The coding standards are the least of your worries!
Posted Jun 1, 2010 11:50 UTC (Tue) by rev
Parent article: GCC begins move to C++
For programmers going from C to C++ the most important issue is dealing with OO.
It is very easy to abuse C++'s OO features. The most common mistake is using inheritance where it not appropriate. Particularly when the relationship between two concepts is 1:1, programmers coming from C tend to use inheritance where composition is in order.
For instance, a HTTP connection has a TCP connection. For C programmers it is tempting to make a class representing a HTTP connection inherit from a class representing a TCP connection.
How can you see that this is wrong?
Well, suppose one day you need a HTTP connection over some other transport mechanism. Unfortunately your HTTP connection is intimately tied to a TCP connection (being a subclass it is a special kind of TCP connection after all). You cannot have a HTTP connection over some other transport mechanism without rewriting your HTTP connection class. Suppose you want to make your classes suitable for IPv6. You not only need to modify your TCP connection class but also your HTTP connection class.
Rather, you should supply the HTTP connection class (through the ctor) with an object representing a transport layer connection. (I.e. use composition). It has methods to read and write data, but whether it is a connection over TCP over IPv4, IPv6, or over some other transport layer, you don't care about. (Well, you also are likely to need to find a common interface for setting connection parameters dynamically, BTW. Finding commonalities amongst simmilar concepts is a common meme in OO.)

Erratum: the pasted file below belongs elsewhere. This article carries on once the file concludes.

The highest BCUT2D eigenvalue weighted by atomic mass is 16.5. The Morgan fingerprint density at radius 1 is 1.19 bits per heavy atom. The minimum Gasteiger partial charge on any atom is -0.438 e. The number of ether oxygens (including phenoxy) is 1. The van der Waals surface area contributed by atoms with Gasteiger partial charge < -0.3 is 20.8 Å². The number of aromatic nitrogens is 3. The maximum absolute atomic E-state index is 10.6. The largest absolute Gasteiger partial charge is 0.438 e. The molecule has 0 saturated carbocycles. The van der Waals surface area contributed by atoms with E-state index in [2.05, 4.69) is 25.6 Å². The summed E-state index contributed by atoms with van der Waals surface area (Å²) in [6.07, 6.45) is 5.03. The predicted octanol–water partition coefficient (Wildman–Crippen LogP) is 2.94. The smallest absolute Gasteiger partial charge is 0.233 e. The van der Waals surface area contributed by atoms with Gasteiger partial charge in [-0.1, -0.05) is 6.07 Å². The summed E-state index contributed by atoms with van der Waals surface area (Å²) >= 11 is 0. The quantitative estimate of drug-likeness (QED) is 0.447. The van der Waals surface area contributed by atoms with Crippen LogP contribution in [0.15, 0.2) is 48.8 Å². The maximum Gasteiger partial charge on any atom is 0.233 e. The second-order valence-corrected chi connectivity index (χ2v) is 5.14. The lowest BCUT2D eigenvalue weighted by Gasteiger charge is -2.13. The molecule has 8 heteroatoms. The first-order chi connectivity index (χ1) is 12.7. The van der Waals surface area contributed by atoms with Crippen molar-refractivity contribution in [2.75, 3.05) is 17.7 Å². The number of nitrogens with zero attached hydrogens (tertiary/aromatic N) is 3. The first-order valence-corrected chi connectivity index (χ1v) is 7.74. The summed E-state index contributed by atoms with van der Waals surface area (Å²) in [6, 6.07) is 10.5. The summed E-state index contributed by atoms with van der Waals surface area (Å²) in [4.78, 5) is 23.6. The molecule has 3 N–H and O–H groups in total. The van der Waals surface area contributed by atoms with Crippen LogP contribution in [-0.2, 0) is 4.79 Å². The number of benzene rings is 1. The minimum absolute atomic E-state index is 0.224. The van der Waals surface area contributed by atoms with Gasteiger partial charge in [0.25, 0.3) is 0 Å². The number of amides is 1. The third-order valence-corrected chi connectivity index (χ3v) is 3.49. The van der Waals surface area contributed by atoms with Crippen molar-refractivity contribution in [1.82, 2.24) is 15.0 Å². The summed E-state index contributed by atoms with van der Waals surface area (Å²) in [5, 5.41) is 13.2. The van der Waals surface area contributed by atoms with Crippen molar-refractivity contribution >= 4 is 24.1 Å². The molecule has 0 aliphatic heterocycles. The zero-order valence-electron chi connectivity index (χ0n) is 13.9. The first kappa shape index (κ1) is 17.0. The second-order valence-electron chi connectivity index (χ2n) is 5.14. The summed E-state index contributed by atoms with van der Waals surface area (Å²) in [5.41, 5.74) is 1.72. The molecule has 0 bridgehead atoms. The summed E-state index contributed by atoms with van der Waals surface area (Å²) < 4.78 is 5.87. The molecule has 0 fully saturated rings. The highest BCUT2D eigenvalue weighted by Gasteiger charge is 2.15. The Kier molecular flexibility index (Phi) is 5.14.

I did not make the above example up. It comes actually from a C++ library from the GNU project. The name escapes me. Sorry to say it was terribly designed. To get at the headers of a HTTP request, one had to subclass a HTTP connection class. There was no class representing a HTTP request to which one could simply say `getHeaders()'. It had knowledge about IPv6 in several layers of the class hierarchy.
Another common mistake is inherit to data rather than behavior. Having a class 'ellipse' inherit from a class 'circle' is a classic example. Rather `circle' and `ellipse' should both inherit from a class `shape' having a pure virtual method `draw()' that is implemented differently in its subclasses.
Needless to say the above abuse gets worse with every layer of subclassing one uses.
Some guiding principles:
- Use inheritance only when you are dealing with similar but different behaviors. I.e. only when one inherits to implement pure virtual functions.
- Related: favor composition over inheritance.
- Don't use setters, unless one deals with a naturally dynamically alterable property of an object. The hostname of a TCP connection should not be set using a setter (once connected, it is immutable). It should be ctor supplied.
- And related, all properties that are required to bring an object into a meaningful state should be supplied through the ctor.
- Isolate responsibilities into a class.
- Write down every piece of behavior only once.
- Variables are private and never public. They may be protected when subclasses need access to them.
- Avoid using `friend'. Don't use private and protected inheritance, these are meaningless.
- Don't use multiple inheritance. It is a can of worms. When you think you need it, you likely have violated the first two principles.
Sorry for the sermon. It's just that it gets to my nerves that when programmers talk about writing maintainable code they jump to the relatively minor issues showing to have a blind spot for the issues that really matter.
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